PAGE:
Books

Are Writers Crazy?

The old saying about the fine line between genius and madness seems particularly apt when looking at writers. There must be something about the personality or temperament that is well-suited to long hours of isolated scribbling that leads to eccentricity and anti-sociability.

Recently, I’ve been reading Paul Johnson’s Intellectuals -- a hatchet job on the writing profession if ever there was one. Now, Johnson is a curmudgeonly Conservative and has his own agenda in portraying the shortcomings of self-appointed (usually left-wing) intellectuals, but it’s hard to deny that at least the ones he selects are a sorry lot.

The most astonishing thing that comes out of these portraits is how poor at human relations some of the most humanist writers were. Johnson paints Henrik Ibsen and Leo Tolstoy, both known for their groundbreaking portrayals of women, as being hopelessly misogynistic in real life. Even more astonishing, given the psychological insights of much great literature, is how little empathy many of these writers have. How can someone understand people so well in the abstract and so little in the concrete?

A less polemical look at the writing profession is from Javier Marias, whose Written Lives is a true joy to read. Without any particular agenda, Marias relays anecdotes from the lives of some giants of literature: Nabokov, Mann, Mishima, Conrad, Faulkner. They’re mostly humorous and all the writers are portrayed as eccentric at the very least. Some (particularly Rimbaud or Mishima) are more accurately described as “crazy”.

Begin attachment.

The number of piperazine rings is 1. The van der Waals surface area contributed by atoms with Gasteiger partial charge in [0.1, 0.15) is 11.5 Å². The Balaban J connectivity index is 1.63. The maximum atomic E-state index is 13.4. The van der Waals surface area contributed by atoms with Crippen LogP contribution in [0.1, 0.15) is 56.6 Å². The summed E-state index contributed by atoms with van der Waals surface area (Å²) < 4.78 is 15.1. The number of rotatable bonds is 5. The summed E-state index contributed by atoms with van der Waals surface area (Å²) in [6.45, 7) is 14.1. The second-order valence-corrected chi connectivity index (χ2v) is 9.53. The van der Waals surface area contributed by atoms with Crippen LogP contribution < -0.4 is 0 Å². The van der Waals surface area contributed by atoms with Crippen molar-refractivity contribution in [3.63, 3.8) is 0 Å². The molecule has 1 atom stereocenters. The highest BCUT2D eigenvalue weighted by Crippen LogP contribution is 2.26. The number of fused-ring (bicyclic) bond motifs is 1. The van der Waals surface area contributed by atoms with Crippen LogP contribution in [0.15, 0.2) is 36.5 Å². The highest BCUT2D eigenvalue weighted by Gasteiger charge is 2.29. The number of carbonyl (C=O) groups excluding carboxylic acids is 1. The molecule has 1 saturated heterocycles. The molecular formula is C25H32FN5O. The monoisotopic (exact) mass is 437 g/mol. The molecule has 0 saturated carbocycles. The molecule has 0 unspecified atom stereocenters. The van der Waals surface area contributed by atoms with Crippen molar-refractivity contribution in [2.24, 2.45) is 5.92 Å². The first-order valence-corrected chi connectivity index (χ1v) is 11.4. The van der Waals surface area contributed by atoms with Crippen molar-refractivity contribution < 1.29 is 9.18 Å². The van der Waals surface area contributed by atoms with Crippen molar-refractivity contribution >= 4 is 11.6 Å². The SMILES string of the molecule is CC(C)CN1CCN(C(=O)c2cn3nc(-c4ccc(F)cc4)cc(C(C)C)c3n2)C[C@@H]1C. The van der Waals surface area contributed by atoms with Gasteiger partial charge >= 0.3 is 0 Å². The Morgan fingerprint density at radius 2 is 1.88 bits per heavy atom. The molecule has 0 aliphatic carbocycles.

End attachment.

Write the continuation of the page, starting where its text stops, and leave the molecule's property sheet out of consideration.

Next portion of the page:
There’s a lot of selection bias here. Johnson wanted to prove that intellectuals, particularly writers, are ineligible to tell the world how to live, based on their own (considerable) shortcomings. Marias wants to entertain. Either purpose will lead to a tendency to choose the most sensational stories. Obviously there are plenty of writers who are well-adjusted and even tempered -- it’s just that a lot of the truly remarkable writers aren’t.

Are great writers any crazier or more deeply flawed than the rest of humanity, or do we simply forgive them more? Do we excuse their foibles on account of their “artistic temperament”? Do we say that their personality is unconnected to their art?

Even Johnson, who appears to be less willing to forgive faults than most, acknowledges that great art remains great irrespective of who created it. He takes more issue with the idea that great art should guide us, when the ideas and philosophies within served their creator so poorly.

As a lover of books and writing, I’m happy to cut the greats a little slack. And I’m more than happy to have a bit of a laugh at their oddities.



Music


Books


Film


Television


Recent
Books

'Bigger Than History: Why Archaeology Matters'

On everything from climate change to gender identity, archaeologists offer vital insight into contemporary issues.

Music

DYLYN Dares to "Find Myself" by Facing Fears and Life's Dark Forces (premiere + interview)

Shifting gears from aspiring electropop princess to rock 'n' rule dream queen, Toronto's DYLYN is re-examining her life while searching for truth with a new song and a very scary-good music video.

Film

'Avengers: Endgame' Culminates 2010's Pop Culture Phenomenon

Avengers: Endgame features all the expected trappings of a superhero blockbuster alongside surprisingly rich character resolutions to become the most crowd-pleasing finalés to a long-running pop culture series ever made.

Music

Max Richter's 'VOICES' Is an Awe-Inspiring and Heartfelt Soundscape